• Drug/ alcohol abuse – Galatians 5:19-21. It is written about drunkenness, “those who do such things will not inherit the kingdom of God.” This lays out God’s will in quite black and white terms. It is not God’s will for me to abuse drugs.
  • Sexual temptation – Matthew 5:28. It is written, “everyone who looks at a woman with lustful intent has already committed adultery with her in his heart.” This is not God’s will for me.
  • Anger – James 1:20. It is written, “for the anger of man does not produce the righteousness that God requires.” There is another way than angry outbursts.
  • Gossip – Romans 1:29-32. It is written of those who gossip, “those who practice such things deserve to die.” It is serious and it goes against God’s will.

By repeating the truth of God is this way, we keep our minds thinking God’s thoughts and dispel the deceptions of Satan.

We also learn from Jesus to 2. Tell Satan to stop and go away. In Mark 8:31-33 when Jesus told his disciples that he must die on the cross, Peter came to him and rebuked him, saying that this must never happen. Jesus heard the voice of Satan as Peter spoke to him.

So he rebuked Peter and Satan as well. He said, “Get behind me, Satan! For you are not setting your mind on the things of God, but on the things of man.” – v. 33. He is saying to Satan, “No!” “You are wrong!” And he tells him to “get behind me,” that is, to go away. We also see this in the wilderness testing of Jesus, where he said to Satan, “be gone” – Matthew 4:10.

In the same way, we can also tell Satan to stop and go away when he tries to confuse and deceive us. We have the authority to do this in Jesus. As he said in Luke 10:19, “Behold, I have given you authority to tread on serpents and scorpions, and over all the power of the enemy.” We can simply say, “Depart from me in the name of Jesus!”

A note: Often when people talk about speaking to or rebuking Satan, things can get kind of crazy. You often hear Satan ridiculed, made fun of, or put down in various ways. I just want to be clear – we are never to do this. It’s not our place. It is God’s place to do this.

We should learn from Jude 1:9 which says, “But even the archangel Michael, when he was disputing with the devil about the body of Moses, did not dare to bring a slanderous accusation against him, but said, “The Lord rebuke you!” (NIV). If Michael is careful how he speaks to Satan, so should we be. The proper response is simply to rebuke Satan. That’s all that’s needed.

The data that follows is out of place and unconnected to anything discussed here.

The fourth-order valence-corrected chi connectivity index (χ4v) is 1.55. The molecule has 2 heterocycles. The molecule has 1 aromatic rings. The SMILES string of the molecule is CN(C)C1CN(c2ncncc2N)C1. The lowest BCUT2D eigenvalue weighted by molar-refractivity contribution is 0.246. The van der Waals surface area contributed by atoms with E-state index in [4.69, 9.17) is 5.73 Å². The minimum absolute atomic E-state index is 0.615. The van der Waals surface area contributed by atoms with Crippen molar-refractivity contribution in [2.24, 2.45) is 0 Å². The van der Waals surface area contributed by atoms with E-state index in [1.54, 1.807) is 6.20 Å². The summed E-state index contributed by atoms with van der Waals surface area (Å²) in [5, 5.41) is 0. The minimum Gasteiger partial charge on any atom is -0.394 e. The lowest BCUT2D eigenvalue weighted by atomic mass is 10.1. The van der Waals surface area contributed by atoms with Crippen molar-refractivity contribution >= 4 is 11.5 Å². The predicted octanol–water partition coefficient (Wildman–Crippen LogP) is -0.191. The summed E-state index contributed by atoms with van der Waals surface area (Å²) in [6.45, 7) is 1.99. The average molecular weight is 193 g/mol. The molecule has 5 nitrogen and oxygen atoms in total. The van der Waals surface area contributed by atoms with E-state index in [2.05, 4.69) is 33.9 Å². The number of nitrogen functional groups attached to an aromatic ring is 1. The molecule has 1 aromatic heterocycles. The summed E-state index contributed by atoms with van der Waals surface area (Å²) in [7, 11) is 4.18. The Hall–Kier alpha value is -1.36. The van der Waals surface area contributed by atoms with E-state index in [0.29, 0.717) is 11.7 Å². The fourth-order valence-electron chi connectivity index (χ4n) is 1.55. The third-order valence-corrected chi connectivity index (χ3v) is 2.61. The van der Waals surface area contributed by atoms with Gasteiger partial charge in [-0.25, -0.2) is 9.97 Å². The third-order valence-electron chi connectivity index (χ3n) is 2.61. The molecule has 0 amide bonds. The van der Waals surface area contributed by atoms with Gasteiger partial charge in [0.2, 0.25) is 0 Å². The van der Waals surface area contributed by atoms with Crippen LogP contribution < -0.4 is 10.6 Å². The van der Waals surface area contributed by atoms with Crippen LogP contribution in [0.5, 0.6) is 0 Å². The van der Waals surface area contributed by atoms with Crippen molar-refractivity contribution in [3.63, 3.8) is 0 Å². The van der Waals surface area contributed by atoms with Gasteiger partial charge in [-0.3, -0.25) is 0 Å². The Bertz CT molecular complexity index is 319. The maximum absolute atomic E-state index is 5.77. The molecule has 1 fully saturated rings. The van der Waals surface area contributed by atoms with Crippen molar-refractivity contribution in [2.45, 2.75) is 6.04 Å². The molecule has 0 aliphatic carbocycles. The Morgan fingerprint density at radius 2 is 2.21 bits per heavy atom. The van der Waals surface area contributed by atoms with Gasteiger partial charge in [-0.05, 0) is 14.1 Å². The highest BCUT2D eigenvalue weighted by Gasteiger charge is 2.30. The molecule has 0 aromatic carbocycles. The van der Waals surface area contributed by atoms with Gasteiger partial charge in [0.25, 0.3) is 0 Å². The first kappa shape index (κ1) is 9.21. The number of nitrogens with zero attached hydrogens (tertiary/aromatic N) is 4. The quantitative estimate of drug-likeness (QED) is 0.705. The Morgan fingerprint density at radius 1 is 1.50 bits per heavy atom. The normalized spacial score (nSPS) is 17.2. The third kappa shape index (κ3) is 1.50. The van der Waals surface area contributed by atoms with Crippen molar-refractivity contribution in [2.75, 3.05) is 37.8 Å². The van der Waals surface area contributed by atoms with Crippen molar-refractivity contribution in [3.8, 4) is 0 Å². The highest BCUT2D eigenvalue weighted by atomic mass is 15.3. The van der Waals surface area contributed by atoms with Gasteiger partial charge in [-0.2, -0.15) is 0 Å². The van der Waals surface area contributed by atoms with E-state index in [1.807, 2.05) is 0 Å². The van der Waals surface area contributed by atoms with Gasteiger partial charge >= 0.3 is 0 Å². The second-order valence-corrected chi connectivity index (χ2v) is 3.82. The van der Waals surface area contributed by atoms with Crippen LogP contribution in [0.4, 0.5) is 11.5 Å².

I want to continue to illustrate each step that we look at with –

Peter and Jesus

 First we look at Peter’s failure. Peter was not focused on God’s truth. In fact, he didn’t even think that it was God’s will for Jesus to die on the cross. Earlier, when Jesus first told his disciples that he had to die, Peter responded -”Far be it from you, Lord! This shall never happen to you” – Matthew 16:22. At Jesus’ arrest he still believed this. . Thinking that Jesus was about to start a war, he acted in the flesh to cut off the man’s ear, who had come with those who sought to arrest Jesus – Mark 14:47. He entered the test confused, and so he had no chance. He had already lost the battle of the mind.

 Jesus’ example. Jesus, however, stayed focused on God’s truth. After he prayed three times to see if God would change his mind, and God did not, Jesus went forward to do God’s will.

As the soldiers arrested him he said, “let the Scriptures be fulfilled” – Mark 14:49. And he carried this attitude all the way through to his death on the cross.

Not that he wasn’t tempted further to rationalize a way out:

  • Jesus certainly would have heard the voice of Satan when the Jewish and Roman authorities asked him to defend himself at trial. ‘You don’t have to die! Just say the right words and you can live.’ And he probably could have.
  • And he certainly heard the voice of Satan when he was on the cross and various ones said to him, “Let the Christ, the King of Israel, come down now from the cross that we may see and believe.” – Mark 15:32. They were mocking him, but what if he had come down? He could show them the truth once for all.

But Jesus didn’t listen to Satan. He didn’t listen to the world. He kept his mind focused on God’s truth and he walked the path of the cross.

Let me end by asking –

Are you focused on God’s truth?

When Satan tries to get you to rationalize choosing to sin:

1. Do you counter with the truth of Scripture? Do you know what the Scriptures say in your area of struggle? When you are in a test do you bring these Scriptures to mind?

2. Do you tell Satan to stop and go away? Do you follow the example of Jesus? And do you stand in the authority of his name to tell Satan to leave?

I encourage you to put this step into practice this week.

William Higgins